Ideas for reading group discussion topics or for using my YA novels in a classroom setting:


I drew from my own Southwest Missouri surroundings in order to describe the Avery Theater in my latest YA, SPARK. The following video can be used in your classrooms to introduce the concept of local color to your students, and to get them revved to do a local color piece of their own:


 Regardless of the genre or age category, my work tends to run on something of the lyrical side. I frequently use metaphor in my descriptions.

But my latest YA, SPARK, takes metaphor to a new level. Instead of using the device in order to flesh out description, I use it in the plot, as a way to drive events.

About SPARK:

Acclaimed author Holly Schindler writes a compelling contemporary tale with a dash of magic. The theater comes to life in this story of family ties, fate, love, and one girl’s quest to rewrite history.

The local Avery Theater was just a run-down building to Quin—until her mother told her about the tragic love that played out on the theater’s stage many years ago. Quin is convinced it’s the perfect story to re-create for her drama class. And when she does, the Avery begins to magically regain its former splendor, clearly setting the stage for her classmates Dylan and Cass to relive the romance from a time before. Quin can see the spark between them, but it’s up to her to make sure her friends—and the Avery—can both be saved this time around.


Ultimately, SPARK also asks readers to determine for themselves what actually transpired: readers can debate, in class, whether they believe the magical events of the book are to be taken literally, or are to be read on a more metaphorical level, as the work of the protagonist’s “writerly imagination” (and have only played out in the theater of young Quin’s mind). Did the Avery Theater magically regenerate? Did Quin's friends get a chance to see themselves without their flaws? Or has everything that has transpired on the pages actually a metaphor for the power of the theater? The way the theater allows us all to escape--whether we're in the audience or onstage?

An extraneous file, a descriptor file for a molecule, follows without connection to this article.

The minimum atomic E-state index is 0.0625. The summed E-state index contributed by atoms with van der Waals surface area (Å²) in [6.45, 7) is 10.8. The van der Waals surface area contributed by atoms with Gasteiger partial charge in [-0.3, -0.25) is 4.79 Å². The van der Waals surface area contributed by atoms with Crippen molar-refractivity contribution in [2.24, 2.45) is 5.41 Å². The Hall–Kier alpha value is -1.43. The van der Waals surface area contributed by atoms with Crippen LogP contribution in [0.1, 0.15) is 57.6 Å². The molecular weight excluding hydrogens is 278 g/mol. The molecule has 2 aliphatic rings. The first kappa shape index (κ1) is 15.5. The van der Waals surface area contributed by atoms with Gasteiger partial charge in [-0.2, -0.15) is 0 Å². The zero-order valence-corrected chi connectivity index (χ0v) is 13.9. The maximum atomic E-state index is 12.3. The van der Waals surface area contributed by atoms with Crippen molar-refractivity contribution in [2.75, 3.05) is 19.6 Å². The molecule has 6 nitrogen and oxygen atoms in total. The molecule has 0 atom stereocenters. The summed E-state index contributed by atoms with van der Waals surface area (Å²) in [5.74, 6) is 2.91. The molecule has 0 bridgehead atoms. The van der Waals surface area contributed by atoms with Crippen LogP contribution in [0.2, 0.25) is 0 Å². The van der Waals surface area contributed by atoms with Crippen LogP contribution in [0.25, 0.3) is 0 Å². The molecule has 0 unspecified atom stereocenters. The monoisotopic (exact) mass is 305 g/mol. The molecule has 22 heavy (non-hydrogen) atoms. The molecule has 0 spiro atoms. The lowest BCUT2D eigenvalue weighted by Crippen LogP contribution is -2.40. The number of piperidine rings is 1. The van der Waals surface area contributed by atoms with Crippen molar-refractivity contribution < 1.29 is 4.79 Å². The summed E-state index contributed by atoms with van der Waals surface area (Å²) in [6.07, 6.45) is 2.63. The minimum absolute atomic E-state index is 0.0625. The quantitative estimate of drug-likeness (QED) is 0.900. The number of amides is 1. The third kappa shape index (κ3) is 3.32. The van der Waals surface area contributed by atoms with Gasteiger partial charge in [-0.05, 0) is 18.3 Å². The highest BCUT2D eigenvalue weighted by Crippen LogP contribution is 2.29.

Maybe the best widely-known example of using metaphor to shape the plot is FIELD OF DREAMS (one of my all-time favorite movies): Did those magical events really happen? Did Ray Kinsella actually plow up his corn, allow the spirits of historic ball players another chance to enjoy the game? 
Or is the entire storyline a metaphor for a man trying to mend the fractured relationship with his father?

SPARK can open your students' minds to thinking about metaphor in a new way--as something that not only fleshes out line-by-line writing, allows a reader to see a character or setting in vivid detail, but as a device that can also help shape the events of the book as a whole.


SPARK features two characters who have obvious "flaws": one has a birthmark, another a stutter. 

This topic lends itself to great high school class discussion... 

We all have things about ourselves that we wish we could change. (If only, we all think, I were prettier, taller. Or, I wish I could make my nose smaller, get rid of the scar on my chin, not have such frizzy hair, clear up my skin…) If your fantasy could be granted, and what you perceive to be your biggest flaw was magically erased, how would it change you? Would you behave differently? Would you finally talk to your crush, go out for the lead in the play? Would you step into the spotlight? Would you finally be brave enough to make your mark?

Students can discuss the depiction of the external in SPARK--this includes costumes that appear throughout. They can also discuss the external vs. internal lives of the characters--and even of themselves. After all, sometimes, the best way to connect and interact with a book is by seeing connections between the text and the "real world." 

Children are always being told the inside of a person is the most important part--and it is! But what are the barriers to getting to view a person's interior? How do our own opinions of our exterior, our perceptions of our own "flaws" keep people from seeing our own insides?

Are you a teacher using SPARK in your classroom? Contact me at hollyschindlerbooks (at) gmail (dot) com for a Skype.

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